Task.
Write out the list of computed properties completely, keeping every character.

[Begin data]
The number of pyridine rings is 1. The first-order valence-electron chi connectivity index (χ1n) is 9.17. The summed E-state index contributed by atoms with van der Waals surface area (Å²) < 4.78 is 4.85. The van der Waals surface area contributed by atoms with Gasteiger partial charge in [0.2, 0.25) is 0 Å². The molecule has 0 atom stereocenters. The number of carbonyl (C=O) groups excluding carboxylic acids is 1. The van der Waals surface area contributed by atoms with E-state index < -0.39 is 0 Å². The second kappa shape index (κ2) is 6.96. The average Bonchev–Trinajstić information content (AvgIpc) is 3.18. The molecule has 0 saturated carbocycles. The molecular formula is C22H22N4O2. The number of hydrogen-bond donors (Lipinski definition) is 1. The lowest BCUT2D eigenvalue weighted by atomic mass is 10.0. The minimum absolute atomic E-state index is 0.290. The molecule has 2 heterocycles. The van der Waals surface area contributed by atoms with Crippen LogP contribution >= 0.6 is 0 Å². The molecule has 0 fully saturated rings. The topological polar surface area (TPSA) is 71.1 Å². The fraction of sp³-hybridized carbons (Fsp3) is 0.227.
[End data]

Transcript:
The number of pyridine rings is 1. The first-order valence-electron chi connectivity index (χ1n) is 9.17. The summed E-state index contributed by atoms with van der Waals surface area (Å²) < 4.78 is 4.85. The van der Waals surface area contributed by atoms with Gasteiger partial charge in [0.2, 0.25) is 0 Å². The molecule has 0 atom stereocenters. The number of carbonyl (C=O) groups excluding carboxylic acids is 1. The van der Waals surface area contributed by atoms with E-state index < -0.39 is 0 Å². The second kappa shape index (κ2) is 6.96. The average Bonchev–Trinajstić information content (AvgIpc) is 3.18. The molecule has 0 saturated carbocycles. The molecular formula is C22H22N4O2. The number of hydrogen-bond donors (Lipinski definition) is 1. The lowest BCUT2D eigenvalue weighted by atomic mass is 10.0. The minimum absolute atomic E-state index is 0.290. The molecule has 2 heterocycles. The van der Waals surface area contributed by atoms with Crippen LogP contribution >= 0.6 is 0 Å². The molecule has 0 fully saturated rings. The topological polar surface area (TPSA) is 71.1 Å². The fraction of sp³-hybridized carbons (Fsp3) is 0.227.